by Josh Eboch


In a recent piece at the Huffington Post, columnist David Sirota attempted to advance a somewhat tortured political theory, one he called “Progressive Federalism,” that demonstrated two important things; neither of which were likely what he intended.

First, despite the ignorant vitriol against “tenthers,” the state sovereignty movement is alive, well, and continuing to gain much-needed penetration into the national political discussion.

And second, when it comes to advancing statism, some members of the so-called media elite either utterly lack knowledge of history or have no regard whatsoever for the meaning of words.

Sirota’s article starts out innocently enough, quoting the New York Times‘ definition of Progressive Federalism as an ideology whereby “governors and activist state attorneys general [are allowed to] lead the way on environmental initiatives, consumer protection and other issues.”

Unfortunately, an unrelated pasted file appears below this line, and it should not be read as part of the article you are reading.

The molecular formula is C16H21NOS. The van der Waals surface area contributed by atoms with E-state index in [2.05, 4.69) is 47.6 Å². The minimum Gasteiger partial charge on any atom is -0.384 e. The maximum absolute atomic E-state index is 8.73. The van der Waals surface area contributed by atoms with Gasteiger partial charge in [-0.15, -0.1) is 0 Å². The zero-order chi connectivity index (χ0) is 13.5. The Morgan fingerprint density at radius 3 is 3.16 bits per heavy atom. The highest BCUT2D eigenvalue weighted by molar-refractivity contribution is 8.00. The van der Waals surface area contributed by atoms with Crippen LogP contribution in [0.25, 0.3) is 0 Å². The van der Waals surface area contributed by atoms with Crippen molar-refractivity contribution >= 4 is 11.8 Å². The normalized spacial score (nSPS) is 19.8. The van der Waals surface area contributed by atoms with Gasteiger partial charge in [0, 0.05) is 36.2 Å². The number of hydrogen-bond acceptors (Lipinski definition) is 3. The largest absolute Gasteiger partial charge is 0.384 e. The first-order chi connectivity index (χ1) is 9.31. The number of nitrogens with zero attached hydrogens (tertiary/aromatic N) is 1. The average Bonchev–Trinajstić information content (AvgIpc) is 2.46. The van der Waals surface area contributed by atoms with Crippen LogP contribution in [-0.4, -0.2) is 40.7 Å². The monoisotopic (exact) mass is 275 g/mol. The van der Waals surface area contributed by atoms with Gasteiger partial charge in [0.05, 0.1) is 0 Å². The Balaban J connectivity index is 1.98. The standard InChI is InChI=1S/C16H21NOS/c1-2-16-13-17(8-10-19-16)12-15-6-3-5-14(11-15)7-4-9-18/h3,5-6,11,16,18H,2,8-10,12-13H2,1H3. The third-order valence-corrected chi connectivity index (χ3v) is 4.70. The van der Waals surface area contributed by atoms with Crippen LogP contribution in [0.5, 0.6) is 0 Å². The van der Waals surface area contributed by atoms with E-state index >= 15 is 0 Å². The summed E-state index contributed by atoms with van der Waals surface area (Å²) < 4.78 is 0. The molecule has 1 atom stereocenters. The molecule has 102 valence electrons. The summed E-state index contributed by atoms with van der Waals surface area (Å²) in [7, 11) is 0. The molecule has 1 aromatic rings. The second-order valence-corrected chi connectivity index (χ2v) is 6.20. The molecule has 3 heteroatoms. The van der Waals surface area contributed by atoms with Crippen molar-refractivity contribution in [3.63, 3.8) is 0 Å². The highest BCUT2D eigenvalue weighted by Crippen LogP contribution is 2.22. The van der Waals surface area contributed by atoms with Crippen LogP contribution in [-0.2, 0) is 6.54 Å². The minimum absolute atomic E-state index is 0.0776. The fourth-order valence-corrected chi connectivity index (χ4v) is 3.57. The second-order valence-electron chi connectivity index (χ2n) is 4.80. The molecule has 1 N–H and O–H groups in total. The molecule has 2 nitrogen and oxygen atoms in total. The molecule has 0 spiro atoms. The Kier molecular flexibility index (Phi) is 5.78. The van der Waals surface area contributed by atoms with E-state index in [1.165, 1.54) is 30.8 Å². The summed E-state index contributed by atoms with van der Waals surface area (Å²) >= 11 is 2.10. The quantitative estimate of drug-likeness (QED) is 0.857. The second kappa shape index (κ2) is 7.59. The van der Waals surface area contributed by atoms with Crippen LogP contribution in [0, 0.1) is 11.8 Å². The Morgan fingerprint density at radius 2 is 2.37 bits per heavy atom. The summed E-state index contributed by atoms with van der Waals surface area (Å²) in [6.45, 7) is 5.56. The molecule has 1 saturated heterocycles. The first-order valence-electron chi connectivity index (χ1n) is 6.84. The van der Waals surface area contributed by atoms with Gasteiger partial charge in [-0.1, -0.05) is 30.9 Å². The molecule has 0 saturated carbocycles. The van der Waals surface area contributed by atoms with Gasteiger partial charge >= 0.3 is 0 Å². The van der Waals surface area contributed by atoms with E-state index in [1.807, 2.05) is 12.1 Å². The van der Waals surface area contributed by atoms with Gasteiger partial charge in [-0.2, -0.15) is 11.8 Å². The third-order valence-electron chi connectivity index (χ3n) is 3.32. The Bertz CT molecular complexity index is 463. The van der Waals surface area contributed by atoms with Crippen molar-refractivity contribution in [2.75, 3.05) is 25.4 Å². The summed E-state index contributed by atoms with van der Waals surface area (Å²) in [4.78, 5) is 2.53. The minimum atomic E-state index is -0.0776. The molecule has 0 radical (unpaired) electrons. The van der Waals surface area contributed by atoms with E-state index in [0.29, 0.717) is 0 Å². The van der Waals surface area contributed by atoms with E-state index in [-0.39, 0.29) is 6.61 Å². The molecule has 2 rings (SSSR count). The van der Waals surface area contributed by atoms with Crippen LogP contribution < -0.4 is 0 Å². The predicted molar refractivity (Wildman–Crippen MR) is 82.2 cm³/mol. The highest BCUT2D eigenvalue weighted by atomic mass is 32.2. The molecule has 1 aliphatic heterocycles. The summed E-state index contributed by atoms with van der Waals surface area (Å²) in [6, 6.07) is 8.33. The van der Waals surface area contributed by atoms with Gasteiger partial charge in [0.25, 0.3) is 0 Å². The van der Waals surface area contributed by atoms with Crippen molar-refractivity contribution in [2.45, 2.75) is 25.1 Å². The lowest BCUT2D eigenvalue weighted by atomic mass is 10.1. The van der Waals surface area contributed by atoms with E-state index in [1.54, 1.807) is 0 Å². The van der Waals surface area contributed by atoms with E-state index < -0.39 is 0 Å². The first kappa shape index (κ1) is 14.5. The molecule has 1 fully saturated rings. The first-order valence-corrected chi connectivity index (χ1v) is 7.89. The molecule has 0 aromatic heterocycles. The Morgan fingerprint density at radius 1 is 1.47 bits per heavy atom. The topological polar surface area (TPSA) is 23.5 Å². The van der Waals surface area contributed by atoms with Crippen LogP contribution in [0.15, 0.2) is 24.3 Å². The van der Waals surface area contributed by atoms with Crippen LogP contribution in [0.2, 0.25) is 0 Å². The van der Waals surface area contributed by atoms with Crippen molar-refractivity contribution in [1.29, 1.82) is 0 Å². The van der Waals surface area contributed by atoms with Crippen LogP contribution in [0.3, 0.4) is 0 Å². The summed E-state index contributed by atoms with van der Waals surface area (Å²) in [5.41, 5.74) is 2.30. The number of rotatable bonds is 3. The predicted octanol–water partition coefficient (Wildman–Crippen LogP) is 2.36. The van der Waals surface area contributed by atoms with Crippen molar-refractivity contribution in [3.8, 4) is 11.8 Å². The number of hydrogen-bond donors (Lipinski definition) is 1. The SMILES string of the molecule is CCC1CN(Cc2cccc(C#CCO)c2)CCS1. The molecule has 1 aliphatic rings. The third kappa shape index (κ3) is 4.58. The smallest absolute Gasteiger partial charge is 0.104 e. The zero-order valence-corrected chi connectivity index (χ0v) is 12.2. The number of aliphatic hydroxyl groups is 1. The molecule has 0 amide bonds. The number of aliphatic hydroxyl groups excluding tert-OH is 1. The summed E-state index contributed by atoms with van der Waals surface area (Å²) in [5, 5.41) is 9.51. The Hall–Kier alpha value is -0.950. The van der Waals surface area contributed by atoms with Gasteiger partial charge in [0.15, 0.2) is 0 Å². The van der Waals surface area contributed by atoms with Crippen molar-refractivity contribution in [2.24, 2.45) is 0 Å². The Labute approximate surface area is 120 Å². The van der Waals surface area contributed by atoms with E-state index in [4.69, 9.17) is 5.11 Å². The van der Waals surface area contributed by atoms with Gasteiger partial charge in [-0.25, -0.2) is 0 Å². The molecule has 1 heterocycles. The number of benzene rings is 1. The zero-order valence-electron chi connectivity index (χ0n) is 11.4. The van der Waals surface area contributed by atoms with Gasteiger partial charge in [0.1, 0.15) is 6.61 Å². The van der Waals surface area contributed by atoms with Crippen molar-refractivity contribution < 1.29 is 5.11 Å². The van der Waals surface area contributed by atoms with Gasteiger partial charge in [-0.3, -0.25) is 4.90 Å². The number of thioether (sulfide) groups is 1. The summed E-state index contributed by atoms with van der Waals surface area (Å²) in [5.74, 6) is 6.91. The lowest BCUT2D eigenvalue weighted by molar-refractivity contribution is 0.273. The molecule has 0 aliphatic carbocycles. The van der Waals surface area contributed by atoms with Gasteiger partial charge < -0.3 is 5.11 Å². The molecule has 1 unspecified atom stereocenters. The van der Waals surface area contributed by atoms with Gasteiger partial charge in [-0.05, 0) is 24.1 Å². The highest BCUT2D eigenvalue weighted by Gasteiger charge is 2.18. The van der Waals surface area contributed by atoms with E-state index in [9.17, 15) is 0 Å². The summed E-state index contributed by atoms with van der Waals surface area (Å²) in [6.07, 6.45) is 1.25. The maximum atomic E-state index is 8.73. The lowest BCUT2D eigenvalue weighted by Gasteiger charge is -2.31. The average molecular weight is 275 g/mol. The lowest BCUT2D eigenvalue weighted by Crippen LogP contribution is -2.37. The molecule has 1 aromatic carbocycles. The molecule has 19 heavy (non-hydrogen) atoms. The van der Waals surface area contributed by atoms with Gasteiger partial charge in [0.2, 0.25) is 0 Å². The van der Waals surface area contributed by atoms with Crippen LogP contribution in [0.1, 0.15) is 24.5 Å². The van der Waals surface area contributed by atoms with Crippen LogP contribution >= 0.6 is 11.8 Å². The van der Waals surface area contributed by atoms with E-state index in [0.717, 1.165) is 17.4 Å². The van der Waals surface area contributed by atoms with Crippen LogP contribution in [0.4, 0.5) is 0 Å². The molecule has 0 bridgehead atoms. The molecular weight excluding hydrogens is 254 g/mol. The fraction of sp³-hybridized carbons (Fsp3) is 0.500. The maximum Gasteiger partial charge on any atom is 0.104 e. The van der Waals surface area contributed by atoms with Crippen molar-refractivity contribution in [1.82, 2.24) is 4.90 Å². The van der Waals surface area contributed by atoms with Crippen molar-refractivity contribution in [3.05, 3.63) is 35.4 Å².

States setting their own environmental and consumer protection standards? So far so good.

In fact, one might be forgiven for confusing Sirota’s Progressive Federalism with the good old fashioned Jeffersonian kind that was codified in our Constitution.

But then, showing his ignorance of the history behind both federalism and state sovereignty, Sirota follows up with this gem:

[I]n order for Progressive Federalism to happen, the federal government has to be supportive of floors, not ceilings — that is, oriented toward setting minimum progressive regulatory standards that states must at least comply with, not maximum regulatory ceilings that states are not allowed to go above and beyond.

In other words, “governors and activist state attorneys general” may foist as much progressive policy onto voters as they can get away with, but no less than the bureaucrats in Washington, D.C. determine is necessary for their own power lust.

Heads they win, tails you lose.

Experimenting with 50 laboratories of progressivism may sound like a great idea to some, but a wasteful, corrupt political class holding sway over the entire country sounds like a nightmare to me. Which is why the point of